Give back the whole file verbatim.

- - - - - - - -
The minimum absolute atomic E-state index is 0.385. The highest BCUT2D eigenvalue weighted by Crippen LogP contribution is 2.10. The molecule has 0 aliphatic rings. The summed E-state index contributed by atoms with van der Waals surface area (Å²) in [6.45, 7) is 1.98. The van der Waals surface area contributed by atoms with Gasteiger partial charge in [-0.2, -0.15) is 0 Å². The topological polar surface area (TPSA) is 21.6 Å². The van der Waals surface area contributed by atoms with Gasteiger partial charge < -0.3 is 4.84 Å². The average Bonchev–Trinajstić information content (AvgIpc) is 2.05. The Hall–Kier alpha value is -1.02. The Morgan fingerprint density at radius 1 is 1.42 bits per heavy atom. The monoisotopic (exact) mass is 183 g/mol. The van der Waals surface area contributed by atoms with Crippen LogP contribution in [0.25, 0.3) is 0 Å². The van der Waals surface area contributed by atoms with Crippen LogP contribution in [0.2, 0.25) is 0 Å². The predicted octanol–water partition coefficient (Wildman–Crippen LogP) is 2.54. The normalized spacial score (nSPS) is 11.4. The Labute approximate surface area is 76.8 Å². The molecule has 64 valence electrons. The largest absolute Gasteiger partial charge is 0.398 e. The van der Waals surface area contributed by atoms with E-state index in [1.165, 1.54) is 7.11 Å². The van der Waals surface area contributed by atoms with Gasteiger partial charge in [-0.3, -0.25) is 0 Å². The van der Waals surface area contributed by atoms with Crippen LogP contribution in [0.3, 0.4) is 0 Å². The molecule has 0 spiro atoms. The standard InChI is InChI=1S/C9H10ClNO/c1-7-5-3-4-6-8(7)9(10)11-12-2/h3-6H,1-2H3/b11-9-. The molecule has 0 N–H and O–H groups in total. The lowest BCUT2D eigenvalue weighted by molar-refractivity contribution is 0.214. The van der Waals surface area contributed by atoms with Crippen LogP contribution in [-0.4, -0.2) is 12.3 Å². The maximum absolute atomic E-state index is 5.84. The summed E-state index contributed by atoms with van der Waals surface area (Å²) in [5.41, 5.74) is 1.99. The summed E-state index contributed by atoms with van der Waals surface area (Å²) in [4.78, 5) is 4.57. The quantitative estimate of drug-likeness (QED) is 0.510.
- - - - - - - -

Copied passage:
The minimum absolute atomic E-state index is 0.385. The highest BCUT2D eigenvalue weighted by Crippen LogP contribution is 2.10. The molecule has 0 aliphatic rings. The summed E-state index contributed by atoms with van der Waals surface area (Å²) in [6.45, 7) is 1.98. The van der Waals surface area contributed by atoms with Gasteiger partial charge in [-0.2, -0.15) is 0 Å². The topological polar surface area (TPSA) is 21.6 Å². The van der Waals surface area contributed by atoms with Gasteiger partial charge < -0.3 is 4.84 Å². The average Bonchev–Trinajstić information content (AvgIpc) is 2.05. The Hall–Kier alpha value is -1.02. The Morgan fingerprint density at radius 1 is 1.42 bits per heavy atom. The monoisotopic (exact) mass is 183 g/mol. The van der Waals surface area contributed by atoms with Crippen LogP contribution in [0.25, 0.3) is 0 Å². The van der Waals surface area contributed by atoms with Crippen LogP contribution in [0.2, 0.25) is 0 Å². The predicted octanol–water partition coefficient (Wildman–Crippen LogP) is 2.54. The normalized spacial score (nSPS) is 11.4. The Labute approximate surface area is 76.8 Å². The molecule has 64 valence electrons. The largest absolute Gasteiger partial charge is 0.398 e. The van der Waals surface area contributed by atoms with E-state index in [1.165, 1.54) is 7.11 Å². The van der Waals surface area contributed by atoms with Gasteiger partial charge in [-0.3, -0.25) is 0 Å². The van der Waals surface area contributed by atoms with Crippen LogP contribution in [0.3, 0.4) is 0 Å². The molecule has 0 spiro atoms. The standard InChI is InChI=1S/C9H10ClNO/c1-7-5-3-4-6-8(7)9(10)11-12-2/h3-6H,1-2H3/b11-9-. The molecule has 0 N–H and O–H groups in total. The lowest BCUT2D eigenvalue weighted by molar-refractivity contribution is 0.214. The van der Waals surface area contributed by atoms with Crippen LogP contribution in [-0.4, -0.2) is 12.3 Å². The maximum absolute atomic E-state index is 5.84. The summed E-state index contributed by atoms with van der Waals surface area (Å²) in [5.41, 5.74) is 1.99. The summed E-state index contributed by atoms with van der Waals surface area (Å²) in [4.78, 5) is 4.57. The quantitative estimate of drug-likeness (QED) is 0.510.